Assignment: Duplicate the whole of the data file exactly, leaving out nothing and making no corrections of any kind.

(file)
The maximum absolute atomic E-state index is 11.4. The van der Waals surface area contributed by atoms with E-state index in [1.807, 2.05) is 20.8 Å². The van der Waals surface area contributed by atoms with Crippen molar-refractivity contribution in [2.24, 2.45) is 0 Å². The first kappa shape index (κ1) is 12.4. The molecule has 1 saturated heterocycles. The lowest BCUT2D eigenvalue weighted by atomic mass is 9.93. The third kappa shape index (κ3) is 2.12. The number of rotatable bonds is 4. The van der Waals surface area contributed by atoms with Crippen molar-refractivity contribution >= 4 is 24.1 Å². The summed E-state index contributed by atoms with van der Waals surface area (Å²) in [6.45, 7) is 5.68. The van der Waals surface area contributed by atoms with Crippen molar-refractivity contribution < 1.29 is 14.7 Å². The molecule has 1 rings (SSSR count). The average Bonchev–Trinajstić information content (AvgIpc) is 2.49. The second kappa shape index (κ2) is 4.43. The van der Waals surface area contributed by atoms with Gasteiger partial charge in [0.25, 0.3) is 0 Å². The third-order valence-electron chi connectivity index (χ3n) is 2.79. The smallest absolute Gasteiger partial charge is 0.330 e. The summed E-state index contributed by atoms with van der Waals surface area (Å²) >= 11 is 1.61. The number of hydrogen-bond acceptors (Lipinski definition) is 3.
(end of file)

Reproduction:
The maximum absolute atomic E-state index is 11.4. The van der Waals surface area contributed by atoms with E-state index in [1.807, 2.05) is 20.8 Å². The van der Waals surface area contributed by atoms with Crippen molar-refractivity contribution in [2.24, 2.45) is 0 Å². The first kappa shape index (κ1) is 12.4. The molecule has 1 saturated heterocycles. The lowest BCUT2D eigenvalue weighted by atomic mass is 9.93. The third kappa shape index (κ3) is 2.12. The number of rotatable bonds is 4. The van der Waals surface area contributed by atoms with Crippen molar-refractivity contribution >= 4 is 24.1 Å². The summed E-state index contributed by atoms with van der Waals surface area (Å²) in [6.45, 7) is 5.68. The van der Waals surface area contributed by atoms with Crippen molar-refractivity contribution < 1.29 is 14.7 Å². The molecule has 1 rings (SSSR count). The average Bonchev–Trinajstić information content (AvgIpc) is 2.49. The second kappa shape index (κ2) is 4.43. The van der Waals surface area contributed by atoms with Gasteiger partial charge in [0.25, 0.3) is 0 Å². The third-order valence-electron chi connectivity index (χ3n) is 2.79. The smallest absolute Gasteiger partial charge is 0.330 e. The summed E-state index contributed by atoms with van der Waals surface area (Å²) >= 11 is 1.61. The number of hydrogen-bond acceptors (Lipinski definition) is 3.